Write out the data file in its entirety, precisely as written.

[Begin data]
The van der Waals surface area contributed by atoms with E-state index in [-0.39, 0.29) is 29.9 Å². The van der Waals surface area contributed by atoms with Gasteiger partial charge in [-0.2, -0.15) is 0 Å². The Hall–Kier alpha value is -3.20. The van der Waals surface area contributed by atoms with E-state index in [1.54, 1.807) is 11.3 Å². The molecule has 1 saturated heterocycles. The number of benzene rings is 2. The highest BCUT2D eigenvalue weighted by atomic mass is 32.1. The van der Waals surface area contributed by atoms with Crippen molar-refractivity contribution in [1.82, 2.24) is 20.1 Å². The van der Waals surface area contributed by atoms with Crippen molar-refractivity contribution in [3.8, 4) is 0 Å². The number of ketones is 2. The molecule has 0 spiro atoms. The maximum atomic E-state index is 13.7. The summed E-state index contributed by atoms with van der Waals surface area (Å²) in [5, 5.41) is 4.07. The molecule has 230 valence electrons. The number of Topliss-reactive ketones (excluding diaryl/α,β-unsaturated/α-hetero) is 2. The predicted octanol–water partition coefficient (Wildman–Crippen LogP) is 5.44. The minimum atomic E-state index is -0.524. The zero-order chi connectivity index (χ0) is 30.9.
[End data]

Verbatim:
The van der Waals surface area contributed by atoms with E-state index in [-0.39, 0.29) is 29.9 Å². The van der Waals surface area contributed by atoms with Gasteiger partial charge in [-0.2, -0.15) is 0 Å². The Hall–Kier alpha value is -3.20. The van der Waals surface area contributed by atoms with E-state index in [1.54, 1.807) is 11.3 Å². The molecule has 1 saturated heterocycles. The number of benzene rings is 2. The highest BCUT2D eigenvalue weighted by atomic mass is 32.1. The van der Waals surface area contributed by atoms with Crippen molar-refractivity contribution in [1.82, 2.24) is 20.1 Å². The van der Waals surface area contributed by atoms with Crippen molar-refractivity contribution in [3.8, 4) is 0 Å². The number of ketones is 2. The molecule has 0 spiro atoms. The maximum atomic E-state index is 13.7. The summed E-state index contributed by atoms with van der Waals surface area (Å²) in [5, 5.41) is 4.07. The molecule has 230 valence electrons. The number of Topliss-reactive ketones (excluding diaryl/α,β-unsaturated/α-hetero) is 2. The predicted octanol–water partition coefficient (Wildman–Crippen LogP) is 5.44. The minimum atomic E-state index is -0.524. The zero-order chi connectivity index (χ0) is 30.9.